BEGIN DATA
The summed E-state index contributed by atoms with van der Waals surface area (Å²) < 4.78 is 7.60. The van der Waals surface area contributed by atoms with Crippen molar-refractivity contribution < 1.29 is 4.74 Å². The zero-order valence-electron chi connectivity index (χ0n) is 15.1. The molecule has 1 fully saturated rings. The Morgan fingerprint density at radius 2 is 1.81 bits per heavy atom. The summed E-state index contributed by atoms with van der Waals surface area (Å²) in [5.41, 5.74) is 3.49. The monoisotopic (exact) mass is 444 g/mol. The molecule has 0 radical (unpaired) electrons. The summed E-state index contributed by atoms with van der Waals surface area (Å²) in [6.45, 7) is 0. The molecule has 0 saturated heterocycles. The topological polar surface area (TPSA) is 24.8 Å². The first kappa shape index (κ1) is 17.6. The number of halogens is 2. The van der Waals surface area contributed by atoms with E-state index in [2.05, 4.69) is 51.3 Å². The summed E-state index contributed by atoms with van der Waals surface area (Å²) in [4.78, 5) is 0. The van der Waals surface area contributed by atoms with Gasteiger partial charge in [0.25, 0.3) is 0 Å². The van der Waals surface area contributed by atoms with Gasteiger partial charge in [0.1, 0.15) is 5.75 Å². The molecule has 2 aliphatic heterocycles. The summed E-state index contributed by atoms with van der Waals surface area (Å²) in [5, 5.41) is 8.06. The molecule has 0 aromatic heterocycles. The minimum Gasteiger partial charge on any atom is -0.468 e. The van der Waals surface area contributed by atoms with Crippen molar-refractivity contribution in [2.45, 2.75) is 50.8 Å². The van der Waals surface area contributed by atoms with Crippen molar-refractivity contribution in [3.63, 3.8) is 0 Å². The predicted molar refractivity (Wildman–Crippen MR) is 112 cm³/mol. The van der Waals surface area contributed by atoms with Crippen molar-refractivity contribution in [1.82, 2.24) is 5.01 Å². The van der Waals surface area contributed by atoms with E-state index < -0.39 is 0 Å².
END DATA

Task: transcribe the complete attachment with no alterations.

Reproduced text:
The summed E-state index contributed by atoms with van der Waals surface area (Å²) < 4.78 is 7.60. The van der Waals surface area contributed by atoms with Crippen molar-refractivity contribution < 1.29 is 4.74 Å². The zero-order valence-electron chi connectivity index (χ0n) is 15.1. The molecule has 1 fully saturated rings. The Morgan fingerprint density at radius 2 is 1.81 bits per heavy atom. The summed E-state index contributed by atoms with van der Waals surface area (Å²) in [5.41, 5.74) is 3.49. The monoisotopic (exact) mass is 444 g/mol. The molecule has 0 radical (unpaired) electrons. The summed E-state index contributed by atoms with van der Waals surface area (Å²) in [6.45, 7) is 0. The molecule has 0 saturated heterocycles. The topological polar surface area (TPSA) is 24.8 Å². The first kappa shape index (κ1) is 17.6. The number of halogens is 2. The van der Waals surface area contributed by atoms with E-state index in [2.05, 4.69) is 51.3 Å². The summed E-state index contributed by atoms with van der Waals surface area (Å²) in [4.78, 5) is 0. The van der Waals surface area contributed by atoms with Gasteiger partial charge in [0.25, 0.3) is 0 Å². The van der Waals surface area contributed by atoms with Gasteiger partial charge in [0.1, 0.15) is 5.75 Å². The molecule has 2 aliphatic heterocycles. The summed E-state index contributed by atoms with van der Waals surface area (Å²) in [5, 5.41) is 8.06. The molecule has 0 aromatic heterocycles. The minimum Gasteiger partial charge on any atom is -0.468 e. The van der Waals surface area contributed by atoms with Crippen molar-refractivity contribution in [2.45, 2.75) is 50.8 Å². The van der Waals surface area contributed by atoms with Crippen molar-refractivity contribution in [3.63, 3.8) is 0 Å². The predicted molar refractivity (Wildman–Crippen MR) is 112 cm³/mol. The van der Waals surface area contributed by atoms with Crippen molar-refractivity contribution in [1.82, 2.24) is 5.01 Å². The van der Waals surface area contributed by atoms with E-state index < -0.39 is 0 Å².